AT&T/Verizon Ad War

05Jan10

If you watch TV at all, you’ve probably seen the ads which have been playing for about a month and a half now, featuring some frat pack actor guy, talking about how great AT&T is, in comparison to Verizon. You probably also know that these ads are in response to an earlier Verizon ad which shed light on AT&T’s comparative lack of 3G network coverage.

I’m not a fan of either company, but it’s been interesting to watch how this has played out, especially when you take note of the chain of events:

  1. Verizon airs “There’s a map for that” ad (a parody of iPhone ads) with the message that Verizon offers 5 times more 3G network coverage than AT&T.
  2. AT&T sues Verizon, laughably claiming that their ad is misleading – non-technical users will believe the ad states that Verizon has 5 times more network coverage (of any sort, not just 3G) than AT&T[1].  AT&T loses.
  3. AT&T fights back with ads starring that frat pack guy:
    1. Explaining that AT&T has service (not 3G) covering greater than X percentage (where X is some suitably large number) of the US population[2].
    2. Explaining that on Verizon’s network, you can’t talk and use your phone’s data features at the same time.
    3. Explaining that Verizon doesn’t have AT&T’s “rollover” minutes.
    4. Explaining that AT&T’s 3G network is faster than Verizon’s 3G network.

What’s interesting about all of this is that none of the statements in any of these ads were false:

  • Verizon really does have around 5 times the 3G coverage vs. AT&T,
  • AT&T does have the fairly large (mostly non-3G) coverage they state,
  • Verizon can’t support concurrent voice and data,
  • Verizon doesn’t have rollover, and
  • AT&T’s current[3] 3G technology is indeed faster than Verizon’s.

So what’s happened is that AT&T has engaged in a misdirection campaign[4] of their own.  “Hey, forget what Verizon said.  We’re not saying they’re wrong, but just forget what they said.  Here’s all the great stuff about AT&T!  Oh, and we really have great coverage!  What’s that?  It’s not 3G?  Shut up and just look how blue our map is!”

It’s clear that AT&T got really pissed off about that original Verizon ad.  But was this overblown response really necessary?  I’ll do some speculation, since I have no data to work with.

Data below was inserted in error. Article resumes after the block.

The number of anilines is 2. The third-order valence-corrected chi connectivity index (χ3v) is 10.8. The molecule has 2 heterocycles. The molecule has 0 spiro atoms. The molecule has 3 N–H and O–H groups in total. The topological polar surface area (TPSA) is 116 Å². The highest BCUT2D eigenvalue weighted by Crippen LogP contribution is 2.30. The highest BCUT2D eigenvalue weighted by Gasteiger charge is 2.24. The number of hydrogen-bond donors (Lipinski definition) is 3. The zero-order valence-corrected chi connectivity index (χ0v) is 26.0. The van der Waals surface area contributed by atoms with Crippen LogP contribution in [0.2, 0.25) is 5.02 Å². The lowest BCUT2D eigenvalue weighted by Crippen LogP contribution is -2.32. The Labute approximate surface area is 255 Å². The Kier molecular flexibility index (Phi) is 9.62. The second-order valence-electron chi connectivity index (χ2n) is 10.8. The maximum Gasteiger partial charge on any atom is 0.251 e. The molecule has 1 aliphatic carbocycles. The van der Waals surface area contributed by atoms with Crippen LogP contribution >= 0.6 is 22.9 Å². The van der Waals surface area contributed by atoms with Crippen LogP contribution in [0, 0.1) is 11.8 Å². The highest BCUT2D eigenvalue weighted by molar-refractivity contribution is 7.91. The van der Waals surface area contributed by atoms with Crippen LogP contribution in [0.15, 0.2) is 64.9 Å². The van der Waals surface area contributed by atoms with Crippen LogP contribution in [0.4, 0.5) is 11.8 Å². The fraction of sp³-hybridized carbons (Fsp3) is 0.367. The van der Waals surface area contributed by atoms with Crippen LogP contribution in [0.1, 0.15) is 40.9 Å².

I’d guess that most people don’t care.  People know what kind of coverage they get on their phone, the places that they go.  They probably know what kind of coverage their friends on other networks get in the same places.  Was that ad really going to get people running out to their local Verizon store (especially considering contract termination fees), begging to switch, because they were terrified that AT&T didn’t have coverage where they needed it?  What’s more likely is that most of the people who would even care about what the ad was saying (who has more high speed data coverage) probably understood the point. Do you go lots of places?  Do you want more 3G coverage?  Verizon is better[5].

It’s too late now, but what I’d really like to see would be the results of a survey commissioned after the Verizon ad, before any retaliation by AT&T.  Did people understand the original ad?  If so, did it cause anyone to switch?

Instead of answering the questions, AT&T went to court, and paid some frat pack guy a bunch of money.  I wonder which would have cost more.

[1] Okay, maybe not entirely laughable – that people would not understand what Verizon was saying is a valid concern. The laughable part is the premise of the lawsuit – that Verizon should be legally punished for stating fact.
[2] Interestingly, the frat pack guy rattles off a list of places, but they’re all major cities where AT&T probably has 3G anyway – which is even more misleading – isn’t the point of this response campaign to explain that you have more nationwide coverage than Verizon?
[3] What constitutes “3G” is a bit fuzzy anyway as some things may be faster or slower than what was originally called 3G. For example, both AT&T and Verizon are using technologies that the industry considers to be 3.5G, and 4G is not long off.
[4] A pretty big one, too, judging from how often I have to hear the frat pack guy’s smarmy voice in between shit I’m watching on TV.
[5] Right now.  Who knows when you’re a year in to that Droid contract.
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One Response to “AT&T/Verizon Ad War”

  1. 1 at&t shill

    shallow and pedantic


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